A Complete Guide to Cache Misses (and How to Reduce Them)


WordPress caching plays an important role in the speed and performance of your website. However, if the setup isn’t properly configured, it can lead to what’s known as a cache miss.

To reduce the likelihood of this happening, and your site loading times slowing as a result, it’s helpful to know how cache misses work and how to prevent them. Fortunately, there are simple steps you can take to organize your caching system better and enhance the overall performance of your website.

In this post, we’ll explain what a cache miss is and how it happens. We’ll also discuss how it differs from a cache hit, and provide you with tips on how you can effectively reduce cache misses on your website. Let’s get started!

An Introduction to Caching

Before we look at what a cache missis, it’s important to first understand how caching works and the purpose it serves. In a nutshell, caching is the process of saving site data to the cache so that it can easily be accessed without having to retrieve all of that information from the server.

Instead, the site content is loaded as a static version. This results in a faster loading time for your pages.

There are different types of caching. For example, at Kinsta, we offer a handful of caching mechanisms at the server level. You can also implement caching using a plugin such as WP Rocket:

The WP Rocket caching plugin
WP Rocket

A cache essentially acts as a memory bank. It’s composed of levels (L1, L2, etc.) and divided into blocks, also called “lines.” When data is requested from the cache, it begins at the first level to find relevant data, then continues to move down the hierarchy. Of course, the quicker the requested data is found, the faster it will be loaded on the site and in visitors’ browsers.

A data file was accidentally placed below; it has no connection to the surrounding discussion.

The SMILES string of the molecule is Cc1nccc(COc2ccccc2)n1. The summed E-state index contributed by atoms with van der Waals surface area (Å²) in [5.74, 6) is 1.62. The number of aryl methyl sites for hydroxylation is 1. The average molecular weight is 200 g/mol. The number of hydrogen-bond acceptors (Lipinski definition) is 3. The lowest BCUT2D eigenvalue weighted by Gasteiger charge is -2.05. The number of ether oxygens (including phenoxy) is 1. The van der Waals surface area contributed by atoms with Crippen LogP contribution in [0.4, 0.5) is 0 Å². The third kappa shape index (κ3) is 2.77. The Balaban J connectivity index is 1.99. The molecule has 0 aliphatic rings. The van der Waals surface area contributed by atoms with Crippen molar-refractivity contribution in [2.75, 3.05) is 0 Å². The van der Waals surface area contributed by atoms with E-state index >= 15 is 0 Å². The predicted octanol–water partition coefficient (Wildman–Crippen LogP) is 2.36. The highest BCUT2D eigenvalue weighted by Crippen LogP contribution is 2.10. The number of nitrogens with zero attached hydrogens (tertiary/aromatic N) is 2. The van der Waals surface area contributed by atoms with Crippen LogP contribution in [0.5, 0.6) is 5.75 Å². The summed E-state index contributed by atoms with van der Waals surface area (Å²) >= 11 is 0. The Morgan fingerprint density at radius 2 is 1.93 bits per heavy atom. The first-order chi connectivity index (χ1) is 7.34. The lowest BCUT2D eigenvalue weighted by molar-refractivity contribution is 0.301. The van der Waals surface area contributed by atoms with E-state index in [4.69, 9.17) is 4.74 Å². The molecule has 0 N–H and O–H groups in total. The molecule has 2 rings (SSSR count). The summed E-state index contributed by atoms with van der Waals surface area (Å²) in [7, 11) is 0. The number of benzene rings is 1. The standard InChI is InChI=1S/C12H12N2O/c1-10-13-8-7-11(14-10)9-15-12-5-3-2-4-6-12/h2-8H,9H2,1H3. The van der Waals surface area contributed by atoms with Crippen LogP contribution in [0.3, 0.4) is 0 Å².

If the requested data is not found at all, that’s when delays and issues start to occur. This brings us to a cache miss.

What a Cache Miss Is

A cache miss is when the data that is being requested by a system or an application isn’t found in the cache memory. This is in contrast to a cache hit, which refers to when the site content is successfully retrieved and loaded from the cache.

In other words, a cache miss is a failure in an attempt to access and retrieve requested data. There are multiple reasons why this might happen.

One is that the data was never put into the cache, to begin with. Another possibility is that the data was removed at one point. This data eviction could have been caused by the caching system, such as if more space was needed, or a third-party application that requested it is removed. It’s also possible that the TTL (Time to Live) policy on the data expired.

What Happens During a Cache Miss

When a cache miss occurs, the system or application will try a second time to find the data. However, when it’s not able to locate it in the cache memory on the first attempt, the next step is to check the main database.

If the data is found, it’s usually copied and saved to the cache with the assumption that there will be another request for it in the future. Checking the main database for the data takes more time, which leads to latency.

In other words, it can hamper the speed and performance of your site. The more cache misses that occur, the longer the latency. As we mentioned earlier, when the system is searching for relevant data, it passes through each of the cache levels (L1, L2, L3, and so on).

Each time this happens, it causes a delay, also known as a miss penalty. This is why it’s critical to know how to keep cache misses as low as possible.

How to Reduce Cache Misses (3 Key Tips)

The good news is that there are a few strategies you can use to increase the likelihood that the requested data will be found in the cache memory. Ultimately, the goal is to minimize how often your data has to be written into the memory. Let’s take a look at three tips you can use to reduce cache misses.

1. Set an Expiry Date for the Cache Lifespan

Every time your cache is purged, the data in it needs to be written into the memory after the first request. This is why, at Kinsta, we use the Kinsta MU plugin so that only certain sections of the cache are purged.